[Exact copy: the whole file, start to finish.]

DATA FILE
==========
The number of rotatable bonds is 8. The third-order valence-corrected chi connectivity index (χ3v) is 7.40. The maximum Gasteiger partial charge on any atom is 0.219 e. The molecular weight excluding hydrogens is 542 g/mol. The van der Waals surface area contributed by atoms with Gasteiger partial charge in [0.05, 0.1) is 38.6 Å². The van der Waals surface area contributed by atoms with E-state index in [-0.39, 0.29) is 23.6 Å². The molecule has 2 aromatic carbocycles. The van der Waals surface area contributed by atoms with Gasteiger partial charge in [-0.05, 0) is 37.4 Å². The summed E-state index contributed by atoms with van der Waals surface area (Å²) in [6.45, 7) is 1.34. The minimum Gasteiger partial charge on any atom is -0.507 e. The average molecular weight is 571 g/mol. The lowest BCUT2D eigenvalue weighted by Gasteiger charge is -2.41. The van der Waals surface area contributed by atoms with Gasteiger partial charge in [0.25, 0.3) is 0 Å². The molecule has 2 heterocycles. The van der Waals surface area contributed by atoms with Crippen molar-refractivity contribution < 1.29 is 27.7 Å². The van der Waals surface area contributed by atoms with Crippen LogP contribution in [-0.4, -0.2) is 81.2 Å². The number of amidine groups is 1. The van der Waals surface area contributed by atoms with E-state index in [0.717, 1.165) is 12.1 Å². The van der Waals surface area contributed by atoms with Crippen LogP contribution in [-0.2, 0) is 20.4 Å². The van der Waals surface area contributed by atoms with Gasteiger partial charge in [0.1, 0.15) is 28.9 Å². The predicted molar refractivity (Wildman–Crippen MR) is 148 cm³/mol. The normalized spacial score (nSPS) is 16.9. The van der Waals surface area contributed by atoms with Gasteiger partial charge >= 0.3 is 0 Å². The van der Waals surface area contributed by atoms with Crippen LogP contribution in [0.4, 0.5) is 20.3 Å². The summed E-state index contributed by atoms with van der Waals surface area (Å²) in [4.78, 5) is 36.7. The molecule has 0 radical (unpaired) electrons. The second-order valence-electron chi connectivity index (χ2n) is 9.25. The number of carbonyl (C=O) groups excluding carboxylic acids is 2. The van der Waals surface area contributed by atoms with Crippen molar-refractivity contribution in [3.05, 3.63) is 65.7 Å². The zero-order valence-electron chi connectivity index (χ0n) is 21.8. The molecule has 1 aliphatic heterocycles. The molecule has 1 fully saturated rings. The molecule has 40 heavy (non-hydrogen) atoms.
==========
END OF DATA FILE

The number of rotatable bonds is 8. The third-order valence-corrected chi connectivity index (χ3v) is 7.40. The maximum Gasteiger partial charge on any atom is 0.219 e. The molecular weight excluding hydrogens is 542 g/mol. The van der Waals surface area contributed by atoms with Gasteiger partial charge in [0.05, 0.1) is 38.6 Å². The van der Waals surface area contributed by atoms with E-state index in [-0.39, 0.29) is 23.6 Å². The molecule has 2 aromatic carbocycles. The van der Waals surface area contributed by atoms with Gasteiger partial charge in [-0.05, 0) is 37.4 Å². The summed E-state index contributed by atoms with van der Waals surface area (Å²) in [6.45, 7) is 1.34. The minimum Gasteiger partial charge on any atom is -0.507 e. The average molecular weight is 571 g/mol. The lowest BCUT2D eigenvalue weighted by Gasteiger charge is -2.41. The van der Waals surface area contributed by atoms with Gasteiger partial charge in [0.25, 0.3) is 0 Å². The molecule has 2 heterocycles. The van der Waals surface area contributed by atoms with Crippen molar-refractivity contribution < 1.29 is 27.7 Å². The van der Waals surface area contributed by atoms with Crippen LogP contribution in [-0.4, -0.2) is 81.2 Å². The number of amidine groups is 1. The van der Waals surface area contributed by atoms with E-state index in [0.717, 1.165) is 12.1 Å². The van der Waals surface area contributed by atoms with Crippen LogP contribution in [-0.2, 0) is 20.4 Å². The van der Waals surface area contributed by atoms with Gasteiger partial charge in [0.1, 0.15) is 28.9 Å². The predicted molar refractivity (Wildman–Crippen MR) is 148 cm³/mol. The normalized spacial score (nSPS) is 16.9. The van der Waals surface area contributed by atoms with Gasteiger partial charge >= 0.3 is 0 Å². The van der Waals surface area contributed by atoms with Crippen LogP contribution in [0.4, 0.5) is 20.3 Å². The summed E-state index contributed by atoms with van der Waals surface area (Å²) in [4.78, 5) is 36.7. The molecule has 0 radical (unpaired) electrons. The second-order valence-electron chi connectivity index (χ2n) is 9.25. The number of carbonyl (C=O) groups excluding carboxylic acids is 2. The van der Waals surface area contributed by atoms with Crippen molar-refractivity contribution in [3.05, 3.63) is 65.7 Å². The zero-order valence-electron chi connectivity index (χ0n) is 21.8. The molecule has 1 aliphatic heterocycles. The molecule has 1 fully saturated rings. The molecule has 40 heavy (non-hydrogen) atoms.